Trip Advisor rated La Posada Hotel as #3 on its list of bargain hotels in the US while readers of Conde Nast Traveler chose it as “one of the best places to stay in the world”.
The La Pasada Hotel was the creation of Mary Elizabeth Jane Colter, a name having very little meaning as I stood exploring the hotel and grounds, but I get ahead of myself.
After walking through the front doors, I was so blown away by what laid ahead of me that I sat down on the couch to watch a little movie looping on the flat panel TV across from a beautiful couch, just past the doorway to the reception and gift shop. The DVD playing was part of a documentary / movie being made about the hotel and was made available to the hotel owners for display, but as it was unfinished, was not available for sale or professional showings. Here I sat, just 10 feet into the front foyer, Route 66 a few feet past the doors I came in, watching and waiting for Darlene to follow.
Fifteen minutes had easily passed when I realized Darlene was not coming into the hotel. I left to find her outside still photographing the bits and pieces of the hotel. After a few minutes of the video I had watched, I looked at the front entrance way with new vision. I took my time and soaked it all up. What first looked like disarray in fact was part of a historical restoration by the current owners. Like a good muscle car, the owner was taking care of the inside before turning his attention to the outside. I stood on the front steps and watched Darlene make photographic magic. When I slow down, and see the things she sees through the lens of her camera and her eyes, everything we do and all the places we go make more sense to me. This seems to be especially true of architecture and historical places. Her eyes work differently than mine and I’m grateful for being able to experience the art of her eye.
I encouraged her to enter the building and see what awaited her.
As we ventured past the point where I had sat earlier, and saw into the lobby and down the hallway around the corner I hadn’t yet made it to, I said “Holy shit!”
Literally a few feet past where I was sitting, the inside of the hotel opened up. Down the hallway past the former lobby was a staircase to a second level and off to the right were short stairs going up to a ballroom and outside a sunken garden. The tin work, art by a local artist accompanies the new owners art along side as much of the original work as possible.
Hotel La Posada was originally the Arizona headquarters for the Santa Fe Railway and when constructed in the very late 1920’s had a budget of $1 Million dollars. The La Posada Hotel website says that with grounds and furnishings, the hotel was rumored to have exceeded $2 Million dollars, or $40 Million today.
My words fail to capture what my eyes experienced in this wonderful hotel. We took a walk out the other side and found the railway tracks still used today by Amtrak, delivering guests to the hotel making stops twice a day.
Walking through the hotel, we discovered more history including weddings that have taken place, renovations made by the railway that destroyed original art in favor of a doorway and famous guests including Jimmy Stewart, Shirley Temple, Albert Einstein, Amelia Earhart, John Wayne and Presidents Franklin Roosevelt and Harry Truman.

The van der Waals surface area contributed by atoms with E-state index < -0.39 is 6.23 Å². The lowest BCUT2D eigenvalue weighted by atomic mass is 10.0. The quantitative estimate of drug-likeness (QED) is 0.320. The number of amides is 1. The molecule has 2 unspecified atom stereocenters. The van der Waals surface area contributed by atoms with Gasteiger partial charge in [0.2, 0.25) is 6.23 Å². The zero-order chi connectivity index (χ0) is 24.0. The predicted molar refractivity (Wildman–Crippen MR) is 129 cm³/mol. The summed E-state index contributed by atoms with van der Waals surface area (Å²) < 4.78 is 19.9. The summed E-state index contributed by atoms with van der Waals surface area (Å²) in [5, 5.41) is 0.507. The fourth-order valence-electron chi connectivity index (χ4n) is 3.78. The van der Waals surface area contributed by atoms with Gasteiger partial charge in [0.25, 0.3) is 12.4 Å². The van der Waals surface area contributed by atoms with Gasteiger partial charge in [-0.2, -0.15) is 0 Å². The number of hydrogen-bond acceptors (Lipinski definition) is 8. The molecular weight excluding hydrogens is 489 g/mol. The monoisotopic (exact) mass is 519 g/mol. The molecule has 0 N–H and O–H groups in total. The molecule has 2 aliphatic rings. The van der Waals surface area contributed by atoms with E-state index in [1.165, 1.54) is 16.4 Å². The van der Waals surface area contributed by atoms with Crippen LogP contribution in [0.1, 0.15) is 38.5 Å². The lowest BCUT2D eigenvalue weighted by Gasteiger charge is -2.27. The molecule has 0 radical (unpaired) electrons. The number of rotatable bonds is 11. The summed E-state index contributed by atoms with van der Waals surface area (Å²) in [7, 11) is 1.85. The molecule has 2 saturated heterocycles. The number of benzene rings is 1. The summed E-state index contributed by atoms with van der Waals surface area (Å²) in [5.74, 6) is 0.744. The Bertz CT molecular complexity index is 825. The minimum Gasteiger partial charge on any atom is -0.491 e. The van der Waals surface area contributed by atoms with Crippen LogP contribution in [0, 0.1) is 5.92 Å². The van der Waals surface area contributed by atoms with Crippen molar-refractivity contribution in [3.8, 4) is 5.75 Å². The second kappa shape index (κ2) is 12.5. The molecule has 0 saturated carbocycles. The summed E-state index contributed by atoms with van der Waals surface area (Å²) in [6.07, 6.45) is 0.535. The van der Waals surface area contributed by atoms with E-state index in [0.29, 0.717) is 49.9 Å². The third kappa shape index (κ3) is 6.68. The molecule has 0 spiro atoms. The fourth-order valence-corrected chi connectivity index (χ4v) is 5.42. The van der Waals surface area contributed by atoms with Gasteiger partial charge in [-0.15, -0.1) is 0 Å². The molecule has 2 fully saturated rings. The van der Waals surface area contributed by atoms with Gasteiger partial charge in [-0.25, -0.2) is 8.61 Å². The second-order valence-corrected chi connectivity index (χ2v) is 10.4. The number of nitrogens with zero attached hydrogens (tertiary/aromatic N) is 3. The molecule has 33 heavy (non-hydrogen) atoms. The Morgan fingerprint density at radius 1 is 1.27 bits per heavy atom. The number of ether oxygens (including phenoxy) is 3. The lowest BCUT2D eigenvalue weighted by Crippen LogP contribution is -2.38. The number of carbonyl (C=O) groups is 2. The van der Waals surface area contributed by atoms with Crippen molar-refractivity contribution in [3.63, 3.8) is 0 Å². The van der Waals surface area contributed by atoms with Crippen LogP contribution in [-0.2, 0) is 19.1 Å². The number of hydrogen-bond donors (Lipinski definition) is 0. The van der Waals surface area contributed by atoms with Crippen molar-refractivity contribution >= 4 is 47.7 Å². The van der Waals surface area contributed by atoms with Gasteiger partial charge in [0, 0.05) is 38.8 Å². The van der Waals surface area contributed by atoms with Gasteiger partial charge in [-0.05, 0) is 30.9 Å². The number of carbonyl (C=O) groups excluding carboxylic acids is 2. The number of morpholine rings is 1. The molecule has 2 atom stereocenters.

We left the hotel to walk back to the Standing On The Corner Park and our car, wanting to drive around Winslow just a bit more before settling in on a way to best describe the town.
Virtually absent from people, we got a few more good shots at the park including some with the flat bed Ford that we hadn’t taken previously. After another 10 minutes alone, we drove up the street and then back down the other side of Route 66, heading West now on the other one way street. Finding a postcard and mailing it to a friend back in Edmonton, we drove the rest of the way out until spying a native art store for Darlene to peruse.
For the life of us, we could not figure out what Winslow’s industry was, what was its reason for being here? Why would there be so many motels lining the roads? Only since doing more research on the little town did we discover that Winslow was chosen as the headquarters of the Santa Fe Railroad, as it still is today, and a great place to build a resort hotel. Being a short distance to many Arizona sights to see, the community developed from tourism. The airport was the only all weather airport between Albuquerque, New Mexico, and Los Angeles, California when built by Charles Lindbergh and paid for by Howard Hughes who were also guests at La Posada Hotel. While Winslow is located on one of the busiest railroad lines in the United States and has 100 trains go through it each day (we saw 3 of them as we stood out front of the hotel), the I-40 bypassed the little town in 1970, leaving Route 66 available for local residents, tourists and history seekers.
After seeing a drug deal go down in front of the Circle K while Dar looked for Wifi, we left thinking Winslow was more or less “a shit hole.” an “odd little town.”
Our evening meal was found through Restaurant.com and a short 5 minute drive from our Motel in Flagstaff. We ate at the Himalayan Grill, continuing our vegetarian theme while eating out. Truly wonderful place with exceptional food, serving sizes and prices. Our greeter was Nepalese and after looking at a photograph of the Himalayan countryside, asked if I’d been. I explained that I had hiked to Mt Everest Base camp a short 16 months previously and we chatted about Kathmandu and other Nepal attractions. Our waitress, also Nepalese took our order. We chose the vegetarian platter and had more than enough food after a day of sitting and driving. We’d easily rate it a 5 out of 5 stars and recommend it to anyone when eating in Flagstaff.
We settled in for the night thinking of tomorrows adventure, the Grand Canyon.
Images in this post are available for purchase on the Her View Photography online gallery at Zenfolio.com.